My favorite speakers. The first two days out of five all attendees went to the same discussions in the same conference room. The audio-visual was amazing.

The last three days were broken into attendee choice in four topics or pre-paid and pre-registered mega topics, meaning closed topics not for general attendance.

The speakers I loved you may never have heard of, such as Jeff Andrews, San Diego Zoo and Dr. Petra Mertens.

"Positive is good for everyone" a talk about the elephants of the San Diego Zoo. Presenter Jeff Andrews, Associate Curator of Mammals at the San Diego Zoo, asked "Why are positive relationships important?" The answer was "Train the animal to WANT to participate INSTEAD of using force." The elephants of the San Diego Zoo originally went from traditional training into a positive reward-based training environment (which was controversial at the time) at the San Diego Zoo. Compelling video backed up, without question, the complete and visible difference. The difference portrayed in the video presentation showed calm, interactive elephants living in family groups instead of elephants wearing leg chains, being prodded, forced and resulting in stressed living conditions.

Hands-off training of elephants can be found in an article by the Los Angeles Times written by Tony Perry and further describes the tone of the talk. What did I like best about Andrews presentation? He said: "The elephants don't know the meaning of "No"!" I'm always saying this about my dogs and people just don't get it at times, and I thought I was the only one using this phrase. I was happy to see someone else gets it. Where an animal is shown what to do, instead of punished for what they shouldn't BE doing, negative words are not needed in my opinion and experience as a behavior trainer. Great job Jeff Andrews!!!!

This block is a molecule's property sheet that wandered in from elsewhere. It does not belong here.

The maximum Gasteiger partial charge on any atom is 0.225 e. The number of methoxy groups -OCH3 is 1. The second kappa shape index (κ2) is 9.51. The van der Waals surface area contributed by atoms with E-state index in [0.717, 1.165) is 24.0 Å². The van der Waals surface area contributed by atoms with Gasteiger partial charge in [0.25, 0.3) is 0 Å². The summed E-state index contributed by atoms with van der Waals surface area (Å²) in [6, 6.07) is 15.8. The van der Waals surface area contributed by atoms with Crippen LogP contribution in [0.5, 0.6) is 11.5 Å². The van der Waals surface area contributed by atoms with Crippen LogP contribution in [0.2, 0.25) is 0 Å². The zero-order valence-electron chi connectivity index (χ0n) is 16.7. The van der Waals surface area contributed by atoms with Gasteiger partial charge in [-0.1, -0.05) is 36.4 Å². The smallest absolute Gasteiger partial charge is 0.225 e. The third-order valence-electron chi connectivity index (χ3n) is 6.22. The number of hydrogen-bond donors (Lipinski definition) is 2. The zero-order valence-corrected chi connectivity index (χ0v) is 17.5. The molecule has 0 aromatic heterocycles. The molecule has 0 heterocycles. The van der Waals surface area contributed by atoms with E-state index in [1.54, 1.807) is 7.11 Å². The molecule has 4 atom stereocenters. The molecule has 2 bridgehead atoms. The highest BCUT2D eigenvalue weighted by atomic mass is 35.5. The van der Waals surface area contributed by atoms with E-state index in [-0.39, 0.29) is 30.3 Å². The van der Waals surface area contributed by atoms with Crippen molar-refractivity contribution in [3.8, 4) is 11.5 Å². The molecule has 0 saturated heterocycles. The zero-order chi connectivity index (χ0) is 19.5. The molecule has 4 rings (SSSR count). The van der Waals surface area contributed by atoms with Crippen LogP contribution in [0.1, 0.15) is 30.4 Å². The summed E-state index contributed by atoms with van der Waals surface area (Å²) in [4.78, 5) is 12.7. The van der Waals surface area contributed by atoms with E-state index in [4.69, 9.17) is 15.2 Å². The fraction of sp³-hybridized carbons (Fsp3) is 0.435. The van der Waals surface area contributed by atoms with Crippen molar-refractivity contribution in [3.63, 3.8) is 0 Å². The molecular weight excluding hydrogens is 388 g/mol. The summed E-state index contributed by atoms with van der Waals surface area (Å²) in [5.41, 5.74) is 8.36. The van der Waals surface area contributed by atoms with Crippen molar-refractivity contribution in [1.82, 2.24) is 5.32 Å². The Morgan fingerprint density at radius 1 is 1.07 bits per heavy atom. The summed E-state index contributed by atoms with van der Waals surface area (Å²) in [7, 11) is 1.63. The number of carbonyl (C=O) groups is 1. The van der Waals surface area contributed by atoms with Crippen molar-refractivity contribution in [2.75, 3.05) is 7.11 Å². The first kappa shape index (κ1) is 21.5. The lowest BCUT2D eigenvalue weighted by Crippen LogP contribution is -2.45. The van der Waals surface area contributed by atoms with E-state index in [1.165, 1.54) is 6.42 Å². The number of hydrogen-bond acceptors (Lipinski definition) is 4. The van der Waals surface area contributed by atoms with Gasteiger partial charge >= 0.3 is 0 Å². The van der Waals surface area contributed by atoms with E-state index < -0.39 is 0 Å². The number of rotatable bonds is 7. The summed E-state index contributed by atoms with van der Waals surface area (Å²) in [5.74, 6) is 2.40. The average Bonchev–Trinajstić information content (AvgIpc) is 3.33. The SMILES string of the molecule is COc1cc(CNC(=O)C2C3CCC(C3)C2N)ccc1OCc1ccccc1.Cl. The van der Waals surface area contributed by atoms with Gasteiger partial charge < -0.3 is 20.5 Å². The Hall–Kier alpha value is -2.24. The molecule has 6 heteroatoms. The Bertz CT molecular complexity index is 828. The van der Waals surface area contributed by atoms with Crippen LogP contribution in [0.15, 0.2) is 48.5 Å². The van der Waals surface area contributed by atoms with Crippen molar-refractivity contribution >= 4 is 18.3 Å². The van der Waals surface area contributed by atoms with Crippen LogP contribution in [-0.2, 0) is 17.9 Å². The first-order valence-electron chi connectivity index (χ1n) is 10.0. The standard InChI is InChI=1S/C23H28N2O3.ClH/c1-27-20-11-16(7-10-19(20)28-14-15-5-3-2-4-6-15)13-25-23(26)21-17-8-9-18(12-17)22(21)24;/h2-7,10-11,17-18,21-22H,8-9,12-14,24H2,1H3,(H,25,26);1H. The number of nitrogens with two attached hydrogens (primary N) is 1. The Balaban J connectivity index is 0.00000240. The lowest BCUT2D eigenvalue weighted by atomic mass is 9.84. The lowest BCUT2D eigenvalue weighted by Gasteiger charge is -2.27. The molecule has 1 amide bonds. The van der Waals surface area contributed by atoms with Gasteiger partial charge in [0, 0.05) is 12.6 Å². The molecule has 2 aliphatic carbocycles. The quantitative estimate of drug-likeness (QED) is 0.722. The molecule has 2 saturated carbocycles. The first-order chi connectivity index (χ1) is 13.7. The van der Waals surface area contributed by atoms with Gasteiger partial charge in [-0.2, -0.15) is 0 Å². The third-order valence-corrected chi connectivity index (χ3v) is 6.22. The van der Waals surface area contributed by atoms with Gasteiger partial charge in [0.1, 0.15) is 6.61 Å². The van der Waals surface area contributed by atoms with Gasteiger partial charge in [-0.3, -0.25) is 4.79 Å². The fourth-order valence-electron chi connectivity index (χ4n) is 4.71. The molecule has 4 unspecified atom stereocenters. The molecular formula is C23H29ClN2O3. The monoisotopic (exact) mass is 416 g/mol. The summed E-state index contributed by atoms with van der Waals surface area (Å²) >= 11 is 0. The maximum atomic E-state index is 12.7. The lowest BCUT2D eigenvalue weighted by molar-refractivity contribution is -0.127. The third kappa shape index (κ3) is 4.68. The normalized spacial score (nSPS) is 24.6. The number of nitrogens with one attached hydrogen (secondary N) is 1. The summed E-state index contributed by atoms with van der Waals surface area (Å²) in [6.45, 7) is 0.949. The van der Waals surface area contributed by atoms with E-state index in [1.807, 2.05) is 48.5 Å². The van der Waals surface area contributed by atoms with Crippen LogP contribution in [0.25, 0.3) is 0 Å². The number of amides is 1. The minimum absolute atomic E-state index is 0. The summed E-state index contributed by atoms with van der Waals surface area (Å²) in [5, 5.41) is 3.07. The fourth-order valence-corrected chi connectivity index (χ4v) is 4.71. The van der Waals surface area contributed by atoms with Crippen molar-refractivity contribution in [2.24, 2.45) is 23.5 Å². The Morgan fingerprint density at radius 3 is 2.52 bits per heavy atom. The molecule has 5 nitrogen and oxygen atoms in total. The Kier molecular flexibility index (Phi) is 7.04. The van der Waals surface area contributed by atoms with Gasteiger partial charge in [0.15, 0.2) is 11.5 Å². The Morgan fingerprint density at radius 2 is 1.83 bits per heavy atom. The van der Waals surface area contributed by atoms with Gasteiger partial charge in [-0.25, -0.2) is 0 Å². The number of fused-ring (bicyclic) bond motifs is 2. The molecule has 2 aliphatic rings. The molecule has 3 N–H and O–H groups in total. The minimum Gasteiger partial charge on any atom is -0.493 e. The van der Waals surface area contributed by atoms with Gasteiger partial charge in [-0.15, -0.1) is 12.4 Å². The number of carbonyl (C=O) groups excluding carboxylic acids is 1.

"Perfectly perched: Teaching dogs to turn on a dime" presented by Hannah Brannigan in the APDT's new series of 20-minute talks called Resources*Education*eXcellence or REX for short. I loved these short, concise and to the point talks. I loved Hannah's presentation because I've seen videos of her performance in RallyO and the precision she has with her new puppy. I had wondered how she got this precision and this clarified my curiosity. I describe it as "brilliant" and a head slapper, well of course! If you ever can catch the platform training Hannah does, you will not be disappointed. I plan to use it for Treibball training and training my new puppy, Valor to RallyO and Obedience precision.

I also loved Hannah's presentation on "Teaching mechanical skills" to clients. She thought it wasn't as sexy as some of the other talks, I thought it was fabulous and learned a lot about how to "reword phrases" used with clients to get increased productivity. As trainers, how we communicate with clients and teach creatively is key to flawless understanding in a classroom setting.

This was just the first day.

Other speakers that made me think were Dr. Petra Mertens with her talk on "Impulsivity - A Veterinary Behaviorist's Perspective", which resonated to me in my compilation of case studies on a topic I'm working on for book content dealing with emotions and stress, focusing on destressing or detoxing prior to behavior modification and/or training. I was mesmerized by her talk and found her engaging and funny!!